Maybe in the way natural forest fires are nature’s way of cleaning out the earth...
a sleeping town rests to replenish the health of humanity.
This book gave me the *Willy-Chillies* - at times - yet there was so much beauty in the writing. It was dystopia without horror.
The stories - characters - prose - were all compelling!!!
Great exploration of the unconscious - awake or asleep.....what’s the difference?
Mystery land of dreamland ..
Do we dream of our past? Our future?
Is ‘awake’ life really any more real than dream life?
Again... hell if I know!
Kudos to the author -
Very creative novel of the unknown world.
Guess I need to read “The Age of Miracles”.
This narrative style! From the first paragraph I knew I was going to be so pulled into this story, whatever it was going to be, by the writing. There is something about it, the way Karen Thompson Walker tells this story. It’s third person narrative and I felt removed as if I was watching this on film or on the stage but at the same time there’s an intimacy that affords the reader a connection to these characters, their fears, their loneliness, their pasts, and their dreams from this deep sleep. While this felt very visual, I didn’t find the language to be overly descriptive. It was clear and concise and beautiful.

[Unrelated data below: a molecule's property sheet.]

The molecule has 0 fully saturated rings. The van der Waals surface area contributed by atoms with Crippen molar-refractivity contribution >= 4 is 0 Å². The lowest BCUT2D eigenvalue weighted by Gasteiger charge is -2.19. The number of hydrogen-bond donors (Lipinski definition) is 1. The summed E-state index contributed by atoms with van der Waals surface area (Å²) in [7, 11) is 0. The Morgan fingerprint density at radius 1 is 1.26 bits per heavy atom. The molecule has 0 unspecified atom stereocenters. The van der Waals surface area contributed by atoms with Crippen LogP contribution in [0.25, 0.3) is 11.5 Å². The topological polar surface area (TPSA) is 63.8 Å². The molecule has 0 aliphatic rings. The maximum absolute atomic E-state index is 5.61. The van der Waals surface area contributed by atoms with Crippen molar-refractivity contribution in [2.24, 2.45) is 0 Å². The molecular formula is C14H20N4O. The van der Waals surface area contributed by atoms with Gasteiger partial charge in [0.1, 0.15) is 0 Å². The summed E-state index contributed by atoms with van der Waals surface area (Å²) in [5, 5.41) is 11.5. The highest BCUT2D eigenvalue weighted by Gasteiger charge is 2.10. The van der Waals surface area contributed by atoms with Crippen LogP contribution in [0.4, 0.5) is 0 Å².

In a small town of Santa Lora, California the sleep sickness, caused by a virus first hits a college dorm. One by one they are taken to the hospital, until some doctors and nurses fall into this sleep, and the hospital as well as the dorm are placed under quarantine and then the library where overflow patients are taken and the gym where the students from the affected dorm floor are taken. It’s an eerie feeling as Santa Lora is placed under quarantine - no one in or out. We see the crisis through the lives of fairly large cast of characters who are not depicted as mere statistics, but as real people that we may know or could be. Rebecca, the second victim lies in the hospital and we come to know something about her that she can’t know in her sleep state until the dreams come to her. Mei, a lonely college freshman for whom connections become possible through the crisis. Sara and Libby, eleven and twelve year old girls, who are forced to care for themselves. Anne and Ben and their newborn daughter, adjusting to parenthood and facing the crisis. These are some of the characters I came to know and care about along with others as the narrative alternates between their points of view, sometimes overlapping as they connect with each other.